Oikonomia is the whole administration of everything we do, the way we do
everything.7 And it is made very clear in every dispensation: “I give not
unto you that ye shall live after the manner of the world” (D&C
95:13). Whenever the gospel has been on earth, a peculiar order of things has
been prescribed, and it has always been the same. This is because it is the
celestial order—the order of Enoch, the eternal, the only order that God
has found acceptable. So when we say that we believe in the same organization
that existed in the primitive church (half of our Articles of Faith deal with
the physical things of this world, with the church as an institution—and
those are the only Articles of Faith that ever offended anybody; if you go
through all the anti-Mormon literature [and years ago I did], the church’s
enemies don’t object to doctrinal teaching but to those things that deal with
the affairs of the world), namely apostles, prophets, teachers, and so on, what
do we believe those offices did? What was their function? These titles are used
by all other churches: the apostolic, bishops, and evangelists. But what did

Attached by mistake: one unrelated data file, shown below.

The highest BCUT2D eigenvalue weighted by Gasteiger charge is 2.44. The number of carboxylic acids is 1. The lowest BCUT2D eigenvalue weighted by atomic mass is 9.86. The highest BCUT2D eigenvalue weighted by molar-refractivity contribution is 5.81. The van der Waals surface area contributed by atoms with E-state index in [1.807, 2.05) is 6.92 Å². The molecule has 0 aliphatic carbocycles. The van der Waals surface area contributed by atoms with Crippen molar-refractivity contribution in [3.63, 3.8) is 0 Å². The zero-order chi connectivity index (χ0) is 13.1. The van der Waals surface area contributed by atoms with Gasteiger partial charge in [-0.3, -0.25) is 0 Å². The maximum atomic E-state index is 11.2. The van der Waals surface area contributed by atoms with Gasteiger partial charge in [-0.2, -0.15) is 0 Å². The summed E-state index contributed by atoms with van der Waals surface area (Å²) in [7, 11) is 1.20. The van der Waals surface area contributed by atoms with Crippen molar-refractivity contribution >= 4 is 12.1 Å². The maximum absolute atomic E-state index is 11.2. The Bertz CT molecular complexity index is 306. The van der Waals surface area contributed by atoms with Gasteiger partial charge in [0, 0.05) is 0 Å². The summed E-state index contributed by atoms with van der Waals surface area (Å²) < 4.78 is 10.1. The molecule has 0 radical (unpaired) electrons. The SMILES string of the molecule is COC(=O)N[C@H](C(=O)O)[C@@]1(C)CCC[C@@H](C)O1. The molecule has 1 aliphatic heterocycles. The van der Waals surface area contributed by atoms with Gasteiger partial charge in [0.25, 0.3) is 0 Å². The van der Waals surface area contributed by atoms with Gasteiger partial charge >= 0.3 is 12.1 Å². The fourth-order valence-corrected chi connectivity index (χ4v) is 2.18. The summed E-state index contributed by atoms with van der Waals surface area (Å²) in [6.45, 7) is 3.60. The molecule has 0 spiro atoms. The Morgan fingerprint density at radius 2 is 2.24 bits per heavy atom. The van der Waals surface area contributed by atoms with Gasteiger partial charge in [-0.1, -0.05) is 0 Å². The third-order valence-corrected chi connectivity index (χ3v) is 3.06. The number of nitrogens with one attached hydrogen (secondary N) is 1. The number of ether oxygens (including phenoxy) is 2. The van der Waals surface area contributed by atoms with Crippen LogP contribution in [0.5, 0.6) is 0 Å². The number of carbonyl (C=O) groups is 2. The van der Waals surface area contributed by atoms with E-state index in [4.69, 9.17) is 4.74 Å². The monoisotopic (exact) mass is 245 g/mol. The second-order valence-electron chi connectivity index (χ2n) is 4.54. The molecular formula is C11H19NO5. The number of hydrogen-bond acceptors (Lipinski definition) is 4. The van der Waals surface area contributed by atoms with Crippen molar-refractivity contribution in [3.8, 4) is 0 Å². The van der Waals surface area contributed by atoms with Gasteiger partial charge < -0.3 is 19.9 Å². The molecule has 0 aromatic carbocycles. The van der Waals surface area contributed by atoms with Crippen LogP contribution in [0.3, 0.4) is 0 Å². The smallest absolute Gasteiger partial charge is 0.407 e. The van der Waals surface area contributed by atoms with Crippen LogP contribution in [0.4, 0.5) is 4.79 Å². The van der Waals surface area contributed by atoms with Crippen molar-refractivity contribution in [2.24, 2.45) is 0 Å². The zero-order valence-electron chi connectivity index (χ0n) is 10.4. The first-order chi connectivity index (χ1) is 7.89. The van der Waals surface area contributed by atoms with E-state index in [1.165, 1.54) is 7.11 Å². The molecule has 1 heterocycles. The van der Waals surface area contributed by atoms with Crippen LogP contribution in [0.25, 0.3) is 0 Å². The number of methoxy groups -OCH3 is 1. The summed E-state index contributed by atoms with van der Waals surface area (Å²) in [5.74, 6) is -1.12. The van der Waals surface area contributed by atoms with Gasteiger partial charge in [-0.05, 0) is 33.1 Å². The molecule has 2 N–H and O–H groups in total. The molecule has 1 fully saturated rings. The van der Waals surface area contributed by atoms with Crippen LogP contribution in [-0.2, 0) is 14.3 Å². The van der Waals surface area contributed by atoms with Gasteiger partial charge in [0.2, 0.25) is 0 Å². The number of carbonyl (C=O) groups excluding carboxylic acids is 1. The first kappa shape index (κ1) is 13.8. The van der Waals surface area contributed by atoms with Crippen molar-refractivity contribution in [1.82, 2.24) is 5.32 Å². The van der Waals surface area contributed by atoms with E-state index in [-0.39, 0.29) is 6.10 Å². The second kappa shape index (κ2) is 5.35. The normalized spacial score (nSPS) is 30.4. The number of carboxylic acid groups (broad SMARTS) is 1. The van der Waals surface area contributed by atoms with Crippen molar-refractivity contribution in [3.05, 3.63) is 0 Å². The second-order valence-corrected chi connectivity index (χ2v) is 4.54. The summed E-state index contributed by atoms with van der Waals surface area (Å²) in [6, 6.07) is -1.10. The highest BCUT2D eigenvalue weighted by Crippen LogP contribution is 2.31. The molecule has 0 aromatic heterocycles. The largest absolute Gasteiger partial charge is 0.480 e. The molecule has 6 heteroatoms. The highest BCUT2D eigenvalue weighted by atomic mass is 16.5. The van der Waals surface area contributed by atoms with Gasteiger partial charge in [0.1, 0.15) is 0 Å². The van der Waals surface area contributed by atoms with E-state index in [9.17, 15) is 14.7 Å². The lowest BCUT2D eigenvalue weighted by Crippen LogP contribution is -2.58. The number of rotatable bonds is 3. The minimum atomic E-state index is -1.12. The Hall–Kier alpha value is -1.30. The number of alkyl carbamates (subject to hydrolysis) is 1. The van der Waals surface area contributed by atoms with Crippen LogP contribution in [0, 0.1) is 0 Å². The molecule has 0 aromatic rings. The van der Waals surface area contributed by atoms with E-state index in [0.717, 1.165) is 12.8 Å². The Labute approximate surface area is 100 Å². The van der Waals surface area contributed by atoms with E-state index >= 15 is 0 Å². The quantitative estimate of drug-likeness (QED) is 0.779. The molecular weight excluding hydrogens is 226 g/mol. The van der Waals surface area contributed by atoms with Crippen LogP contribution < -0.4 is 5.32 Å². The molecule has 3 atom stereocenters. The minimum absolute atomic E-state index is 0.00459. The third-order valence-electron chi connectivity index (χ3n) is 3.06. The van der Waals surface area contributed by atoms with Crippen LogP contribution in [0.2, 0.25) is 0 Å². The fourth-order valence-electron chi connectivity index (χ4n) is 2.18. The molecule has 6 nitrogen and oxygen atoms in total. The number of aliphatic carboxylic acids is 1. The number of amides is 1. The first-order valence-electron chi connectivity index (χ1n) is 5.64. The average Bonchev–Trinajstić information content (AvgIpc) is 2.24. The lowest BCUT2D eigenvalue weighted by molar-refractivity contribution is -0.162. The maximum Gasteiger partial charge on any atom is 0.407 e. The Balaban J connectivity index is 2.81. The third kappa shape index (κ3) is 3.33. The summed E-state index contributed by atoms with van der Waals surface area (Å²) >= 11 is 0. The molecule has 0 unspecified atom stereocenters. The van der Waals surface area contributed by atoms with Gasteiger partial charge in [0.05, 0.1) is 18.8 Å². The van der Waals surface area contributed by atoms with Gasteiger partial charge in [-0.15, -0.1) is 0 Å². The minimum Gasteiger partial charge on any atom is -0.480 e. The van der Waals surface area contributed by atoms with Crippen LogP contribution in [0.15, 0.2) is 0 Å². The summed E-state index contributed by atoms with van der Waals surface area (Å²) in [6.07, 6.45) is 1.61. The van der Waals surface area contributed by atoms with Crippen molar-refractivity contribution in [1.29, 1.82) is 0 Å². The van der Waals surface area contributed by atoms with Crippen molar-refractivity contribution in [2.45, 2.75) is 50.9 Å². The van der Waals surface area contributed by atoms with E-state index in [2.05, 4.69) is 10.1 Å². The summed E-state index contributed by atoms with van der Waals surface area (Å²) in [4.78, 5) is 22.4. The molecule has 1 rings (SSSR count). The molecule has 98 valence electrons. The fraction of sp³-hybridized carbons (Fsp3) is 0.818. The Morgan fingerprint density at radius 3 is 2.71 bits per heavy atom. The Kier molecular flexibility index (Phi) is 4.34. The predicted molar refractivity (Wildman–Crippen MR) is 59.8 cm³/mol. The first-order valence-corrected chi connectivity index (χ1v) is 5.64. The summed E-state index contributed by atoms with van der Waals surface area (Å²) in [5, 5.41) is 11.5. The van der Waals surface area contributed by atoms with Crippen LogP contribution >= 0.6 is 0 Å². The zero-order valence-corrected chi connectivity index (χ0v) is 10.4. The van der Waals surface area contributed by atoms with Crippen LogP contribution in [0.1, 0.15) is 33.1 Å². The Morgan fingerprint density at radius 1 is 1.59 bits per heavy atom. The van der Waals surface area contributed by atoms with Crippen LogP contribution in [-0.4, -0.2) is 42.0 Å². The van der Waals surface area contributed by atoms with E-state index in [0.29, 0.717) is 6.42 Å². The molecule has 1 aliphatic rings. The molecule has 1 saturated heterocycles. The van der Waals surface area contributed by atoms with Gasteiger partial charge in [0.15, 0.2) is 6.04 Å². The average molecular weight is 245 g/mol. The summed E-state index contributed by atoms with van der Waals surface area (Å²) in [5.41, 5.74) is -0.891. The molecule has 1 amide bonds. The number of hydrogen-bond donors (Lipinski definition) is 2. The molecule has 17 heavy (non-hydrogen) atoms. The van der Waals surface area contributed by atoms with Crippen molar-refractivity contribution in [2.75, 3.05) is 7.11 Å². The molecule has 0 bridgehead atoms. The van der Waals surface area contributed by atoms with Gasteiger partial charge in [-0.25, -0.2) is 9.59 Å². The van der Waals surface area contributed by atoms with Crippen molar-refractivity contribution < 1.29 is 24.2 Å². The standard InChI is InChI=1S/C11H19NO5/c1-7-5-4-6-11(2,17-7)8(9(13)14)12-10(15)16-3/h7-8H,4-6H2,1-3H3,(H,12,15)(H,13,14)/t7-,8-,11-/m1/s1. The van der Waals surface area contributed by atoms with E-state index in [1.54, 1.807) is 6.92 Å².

these people do? What was their function? How did the organization work: That
is the subject of my remarks, first from the New Testament point of view. I
take the New Testament before the Old Testament, because the New leads to the

In Acts 2 and 4, we read what made the early organization of
the church peculiar. Acts 2:42-43 reads, “They paid diligent heed to the
teachings of the apostles and constantly and in common interest, in the
breaking of bread and in prayers. And fear came upon many souls: and many
wonders and signs were done by the apostles.” There is the clue. If this
was a marvelous system, why don’t we have it today? Brothers and sisters, it
will never work on any practical basis, and no economic expediency will ever
put it over. You could argue until the cows came home that this is the only
system that will ever work, that has ever been accepted by God or ever will be,
and it’s true; but it will work only in the celestial and eternal setting,
where we are aware of these things. Notice what the motivation has to be. The